Application layer

This layer reflects systems underpinning real-world applications – chatbots, content generation tools, virtual assistants, and more. 

End users interact with these applications via natural language queries or commands. These queries are then passed down the stack, triggering a complex series of interactions between the application, the LLM orchestration layer, the model itself, and the underlying data.

In cases where the application directly queries the model, inference requests are sent via API calls to the hosted model. 

In Retrieval Augmented Generation (RAG) scenarios, user requests are managed by an LLM application layer that includes a variety of technologies and components to orchestrate data/prompt flow to models. Vector databases are often used to store and search through the embeddings produced by embedding models/layers, enabling fast retrieval of relevant information.

How Protopia expands data availability while minimizing risk

Figure 4 – Infographic. Download Full Version


Protopia AI’s Stained Glass Transform™ (SGT) converts unprotected data to a randomized re-representation. This representation is a stochastic/randomized embedding of the original data that preserves the information for the target LLM without exposing unprotected prompts/queries, context, or fine-tuning data. This re-representation is a one-way transformation that can’t be reversed, ensuring holistic privacy of enterprise data and protection against leaking sensitive information to the platform, infra, or humans fine-tuning or deploying the LLM. SGT is complementary to existing redaction/masking as well as existing encryption. SGT’s applicability is not limited to language models. Randomized re-representations can also be generated for visual and structured data. You can dive deeper into how Protopia works in this blog.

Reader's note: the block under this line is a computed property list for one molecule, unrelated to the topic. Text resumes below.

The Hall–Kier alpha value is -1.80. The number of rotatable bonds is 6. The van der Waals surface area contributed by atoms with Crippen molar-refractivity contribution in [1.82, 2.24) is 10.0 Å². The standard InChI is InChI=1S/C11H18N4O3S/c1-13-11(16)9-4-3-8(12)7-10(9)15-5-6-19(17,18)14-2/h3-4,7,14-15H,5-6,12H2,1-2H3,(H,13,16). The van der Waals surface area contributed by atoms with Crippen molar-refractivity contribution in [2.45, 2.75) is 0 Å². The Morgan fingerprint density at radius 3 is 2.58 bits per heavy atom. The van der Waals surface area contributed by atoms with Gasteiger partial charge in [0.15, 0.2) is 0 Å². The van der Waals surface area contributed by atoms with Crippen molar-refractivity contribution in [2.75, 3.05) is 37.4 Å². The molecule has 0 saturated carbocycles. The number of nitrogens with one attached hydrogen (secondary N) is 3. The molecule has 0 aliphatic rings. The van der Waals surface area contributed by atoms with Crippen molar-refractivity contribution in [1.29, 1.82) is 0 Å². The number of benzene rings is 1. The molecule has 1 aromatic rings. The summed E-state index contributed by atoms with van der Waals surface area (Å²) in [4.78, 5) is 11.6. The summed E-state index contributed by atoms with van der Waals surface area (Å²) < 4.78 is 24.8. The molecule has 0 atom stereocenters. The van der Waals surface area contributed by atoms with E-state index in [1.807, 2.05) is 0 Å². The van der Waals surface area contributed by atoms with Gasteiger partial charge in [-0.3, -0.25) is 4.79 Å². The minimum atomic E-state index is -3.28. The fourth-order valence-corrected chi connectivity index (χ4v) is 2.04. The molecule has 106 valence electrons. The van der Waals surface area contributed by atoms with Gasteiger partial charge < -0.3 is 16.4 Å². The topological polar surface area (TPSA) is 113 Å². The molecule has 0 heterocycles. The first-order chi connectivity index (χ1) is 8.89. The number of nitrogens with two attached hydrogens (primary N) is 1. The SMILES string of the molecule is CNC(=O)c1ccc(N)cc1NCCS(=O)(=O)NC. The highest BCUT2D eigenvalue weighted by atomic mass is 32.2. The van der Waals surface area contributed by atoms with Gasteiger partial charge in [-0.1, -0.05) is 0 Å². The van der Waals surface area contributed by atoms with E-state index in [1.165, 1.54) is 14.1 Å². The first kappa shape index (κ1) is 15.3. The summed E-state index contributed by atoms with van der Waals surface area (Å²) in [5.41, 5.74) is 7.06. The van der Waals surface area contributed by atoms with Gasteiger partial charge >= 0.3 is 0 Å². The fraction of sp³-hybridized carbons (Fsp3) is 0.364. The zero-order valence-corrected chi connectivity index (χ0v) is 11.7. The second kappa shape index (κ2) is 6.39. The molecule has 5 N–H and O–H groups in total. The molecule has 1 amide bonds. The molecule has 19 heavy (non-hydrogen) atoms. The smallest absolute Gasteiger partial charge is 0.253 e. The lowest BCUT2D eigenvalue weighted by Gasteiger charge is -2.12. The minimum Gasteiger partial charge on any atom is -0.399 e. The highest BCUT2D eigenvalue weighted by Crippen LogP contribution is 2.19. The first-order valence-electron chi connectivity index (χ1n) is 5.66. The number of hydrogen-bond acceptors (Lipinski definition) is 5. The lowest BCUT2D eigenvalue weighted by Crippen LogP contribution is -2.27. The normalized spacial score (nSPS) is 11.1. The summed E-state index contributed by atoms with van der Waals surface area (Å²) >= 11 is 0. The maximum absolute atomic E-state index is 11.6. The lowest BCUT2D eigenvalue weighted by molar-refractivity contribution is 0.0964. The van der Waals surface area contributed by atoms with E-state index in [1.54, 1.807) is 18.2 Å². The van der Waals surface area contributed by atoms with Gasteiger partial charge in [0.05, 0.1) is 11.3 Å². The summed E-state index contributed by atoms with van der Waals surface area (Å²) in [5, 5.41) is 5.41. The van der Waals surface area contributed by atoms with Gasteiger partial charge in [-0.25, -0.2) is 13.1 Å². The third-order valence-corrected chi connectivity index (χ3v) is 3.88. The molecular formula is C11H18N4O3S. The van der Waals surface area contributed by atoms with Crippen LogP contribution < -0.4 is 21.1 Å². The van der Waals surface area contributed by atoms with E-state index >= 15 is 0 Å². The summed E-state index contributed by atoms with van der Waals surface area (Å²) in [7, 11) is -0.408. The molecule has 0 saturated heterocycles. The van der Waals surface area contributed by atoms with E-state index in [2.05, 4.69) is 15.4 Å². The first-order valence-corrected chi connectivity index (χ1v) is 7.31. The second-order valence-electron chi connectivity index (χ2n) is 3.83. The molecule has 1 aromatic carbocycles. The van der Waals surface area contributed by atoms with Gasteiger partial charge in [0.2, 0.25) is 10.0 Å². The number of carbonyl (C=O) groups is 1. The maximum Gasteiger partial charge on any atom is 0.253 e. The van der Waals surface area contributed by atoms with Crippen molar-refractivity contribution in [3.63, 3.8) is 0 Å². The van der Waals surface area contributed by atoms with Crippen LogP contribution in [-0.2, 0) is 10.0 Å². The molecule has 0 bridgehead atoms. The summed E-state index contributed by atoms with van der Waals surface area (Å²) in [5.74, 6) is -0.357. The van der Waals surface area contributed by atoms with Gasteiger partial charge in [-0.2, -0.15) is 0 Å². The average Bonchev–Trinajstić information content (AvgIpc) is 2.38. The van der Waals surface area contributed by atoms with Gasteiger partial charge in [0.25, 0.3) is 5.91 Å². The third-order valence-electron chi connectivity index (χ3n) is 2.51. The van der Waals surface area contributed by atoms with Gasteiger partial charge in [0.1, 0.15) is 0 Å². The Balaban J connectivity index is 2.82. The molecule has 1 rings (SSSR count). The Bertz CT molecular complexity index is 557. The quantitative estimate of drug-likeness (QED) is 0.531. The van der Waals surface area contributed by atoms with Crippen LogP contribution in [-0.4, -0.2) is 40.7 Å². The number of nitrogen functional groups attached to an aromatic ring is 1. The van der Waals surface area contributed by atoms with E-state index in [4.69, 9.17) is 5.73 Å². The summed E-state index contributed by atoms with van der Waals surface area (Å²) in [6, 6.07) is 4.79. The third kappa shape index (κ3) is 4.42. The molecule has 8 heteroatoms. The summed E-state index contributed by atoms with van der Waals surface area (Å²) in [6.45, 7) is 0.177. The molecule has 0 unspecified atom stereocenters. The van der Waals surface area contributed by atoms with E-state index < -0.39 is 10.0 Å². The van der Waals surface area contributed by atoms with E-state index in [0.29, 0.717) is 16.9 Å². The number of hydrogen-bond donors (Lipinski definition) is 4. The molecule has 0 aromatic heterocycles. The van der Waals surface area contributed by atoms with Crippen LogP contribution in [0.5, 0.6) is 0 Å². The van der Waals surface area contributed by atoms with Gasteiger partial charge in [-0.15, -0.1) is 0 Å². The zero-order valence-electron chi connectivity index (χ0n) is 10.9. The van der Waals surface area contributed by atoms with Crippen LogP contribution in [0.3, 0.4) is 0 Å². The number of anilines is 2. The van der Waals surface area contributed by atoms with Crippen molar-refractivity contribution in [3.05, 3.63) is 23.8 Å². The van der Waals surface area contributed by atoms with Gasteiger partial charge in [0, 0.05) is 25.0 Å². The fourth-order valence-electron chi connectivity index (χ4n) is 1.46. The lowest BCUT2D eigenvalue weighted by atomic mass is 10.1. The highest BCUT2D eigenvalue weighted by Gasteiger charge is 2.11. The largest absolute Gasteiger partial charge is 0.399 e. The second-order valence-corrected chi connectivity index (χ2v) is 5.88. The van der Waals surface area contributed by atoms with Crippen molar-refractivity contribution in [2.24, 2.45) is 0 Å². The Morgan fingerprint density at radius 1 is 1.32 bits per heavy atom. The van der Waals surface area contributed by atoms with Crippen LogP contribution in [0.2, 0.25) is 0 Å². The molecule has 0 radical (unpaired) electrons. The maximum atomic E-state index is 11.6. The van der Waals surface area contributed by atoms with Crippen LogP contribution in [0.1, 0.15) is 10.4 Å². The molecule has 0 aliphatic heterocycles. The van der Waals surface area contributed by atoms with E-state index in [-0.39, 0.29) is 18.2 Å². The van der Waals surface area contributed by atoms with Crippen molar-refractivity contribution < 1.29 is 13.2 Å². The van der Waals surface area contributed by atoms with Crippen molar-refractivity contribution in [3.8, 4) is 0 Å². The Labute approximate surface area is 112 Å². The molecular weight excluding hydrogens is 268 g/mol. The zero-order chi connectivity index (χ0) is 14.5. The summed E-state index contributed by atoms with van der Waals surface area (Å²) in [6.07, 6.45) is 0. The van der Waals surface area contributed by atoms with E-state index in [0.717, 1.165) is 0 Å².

Figure 5 – Protopia Flexibly Supports Multiple Deployment Scenarios

Let’s examine how Protopia solves for common blockers and risks to expand your AI capabilities at each layer.

Data Layer
Problems (Data Leakage, Sensitive Information Theft, etc)Solution
AI initiatives lack access to the most valuable enterprise data due to security and privacy concerns, hindering potential breakthroughs.SGT lets you access safe representations of your most valuable data while ensuring no raw data leaves your trusted environment.